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This week I had planned to write a little something about beauty in Boston.  When I lived in Paris I felt surrounded by beautiful buildings, spaces and people.  I had planned to photograph the Boston Public Library and flowers blooming on Commonwealth Ave signifying the start of Spring…  But instead, after this week’s tragic events at the Boston Marathon, I feel compelled to write about a different kind of beauty.

The Marathon is one of my favorite days to be a Bostonian.  Every year I go to cheer on the runners because I’m so moved by what an amazing personal triumph it is to run a marathon.  The whole world comes to Boston – so not only do we cheer for people, but we cheer for countries.  On Monday morning, my friend Maura and I were  yelling, “Go John!  Go Liz!  Go Sweden! Go Peru! Go Ethiopia!”  We marveled at the physicality of the elite runners and we remembered our time together running the Dublin marathon.

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We went to watch at my favorite location- the turn at Hereford and Boylston when the runners see the finish line for the first time.  The cheers from the crowd are loud, you see arms fly up in the air in pure joy, smiles appear on almost every face because this is a beautiful moment.  For runners this is a dream realized.  They’ve trained for months.  Many are supporting charities.  They’ve come from all over the world.  Running and completing Boston is a marathoner’s most prized moment.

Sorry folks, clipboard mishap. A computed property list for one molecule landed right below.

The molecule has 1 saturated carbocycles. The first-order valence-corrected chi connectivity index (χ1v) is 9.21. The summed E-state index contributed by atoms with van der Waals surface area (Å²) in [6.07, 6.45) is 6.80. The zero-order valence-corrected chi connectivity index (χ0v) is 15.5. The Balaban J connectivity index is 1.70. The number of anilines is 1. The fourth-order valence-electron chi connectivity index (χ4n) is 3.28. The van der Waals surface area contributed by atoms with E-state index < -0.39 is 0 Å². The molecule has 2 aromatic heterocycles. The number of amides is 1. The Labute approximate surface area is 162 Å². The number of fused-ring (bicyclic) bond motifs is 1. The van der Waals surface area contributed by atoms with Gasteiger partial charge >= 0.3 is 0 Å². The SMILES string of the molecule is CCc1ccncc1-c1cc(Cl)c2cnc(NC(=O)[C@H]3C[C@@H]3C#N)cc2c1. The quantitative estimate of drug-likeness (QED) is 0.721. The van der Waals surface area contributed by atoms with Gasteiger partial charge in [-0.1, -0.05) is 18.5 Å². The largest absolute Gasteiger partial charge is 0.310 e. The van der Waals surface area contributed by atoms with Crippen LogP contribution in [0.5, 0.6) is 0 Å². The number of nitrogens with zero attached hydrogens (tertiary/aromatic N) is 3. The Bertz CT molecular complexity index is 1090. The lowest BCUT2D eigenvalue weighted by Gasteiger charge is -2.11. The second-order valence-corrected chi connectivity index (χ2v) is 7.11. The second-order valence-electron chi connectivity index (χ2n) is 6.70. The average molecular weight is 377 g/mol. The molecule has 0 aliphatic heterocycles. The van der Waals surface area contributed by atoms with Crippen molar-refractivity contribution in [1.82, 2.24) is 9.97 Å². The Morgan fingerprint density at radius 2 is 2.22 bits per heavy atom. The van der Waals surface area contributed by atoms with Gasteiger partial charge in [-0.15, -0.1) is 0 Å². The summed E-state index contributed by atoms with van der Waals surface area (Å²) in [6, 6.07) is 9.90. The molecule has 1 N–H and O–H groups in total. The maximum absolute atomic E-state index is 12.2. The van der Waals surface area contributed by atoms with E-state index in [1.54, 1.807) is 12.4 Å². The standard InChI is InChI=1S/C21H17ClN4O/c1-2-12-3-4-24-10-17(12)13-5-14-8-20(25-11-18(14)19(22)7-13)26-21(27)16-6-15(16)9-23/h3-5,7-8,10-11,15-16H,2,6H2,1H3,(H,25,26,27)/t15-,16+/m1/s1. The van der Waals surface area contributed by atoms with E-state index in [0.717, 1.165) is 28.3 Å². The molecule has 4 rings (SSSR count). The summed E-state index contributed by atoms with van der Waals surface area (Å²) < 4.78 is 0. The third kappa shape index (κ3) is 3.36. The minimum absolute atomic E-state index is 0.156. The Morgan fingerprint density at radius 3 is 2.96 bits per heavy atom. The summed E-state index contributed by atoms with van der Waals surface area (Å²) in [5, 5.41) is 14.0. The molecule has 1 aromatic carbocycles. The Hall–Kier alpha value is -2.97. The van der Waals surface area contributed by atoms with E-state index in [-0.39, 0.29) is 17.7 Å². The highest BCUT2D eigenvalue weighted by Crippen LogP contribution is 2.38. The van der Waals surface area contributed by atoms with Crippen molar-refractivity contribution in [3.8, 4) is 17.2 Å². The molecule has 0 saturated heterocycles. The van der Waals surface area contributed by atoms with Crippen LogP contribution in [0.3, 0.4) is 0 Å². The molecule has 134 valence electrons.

We all know what happened a few minutes later.  And rather than talk about sadness or anger, I want to point out what a beautiful thing it was to see people- emergency workers, volunteers, and even runners- rush to the aid of those in need.  I was amazed by Boston’s reaction to this tragic event.  The city was prepared, our doctors and hospitals were ready, and ordinary people stepped in to help in any way possible.

Boston is a truly beautiful city.  Yes, we have our quirks but at our core we care about people.  This picture from a vigil, held last night, really resonated with me…

boston_marathon_bombing_vigil(1)_296As we mourn those lost and wounded here in Boston, we are thinking of the rest of the world.  We are an international and an intellectual city.  We realize that we are not the only ones dealing with this kind of violence and tragedy.

I’m sure in the days and weeks ahead there will be a lot more ugliness and anger in the news.  But for me, I will keep in mind the beautiful moments and people that make Boston strong.

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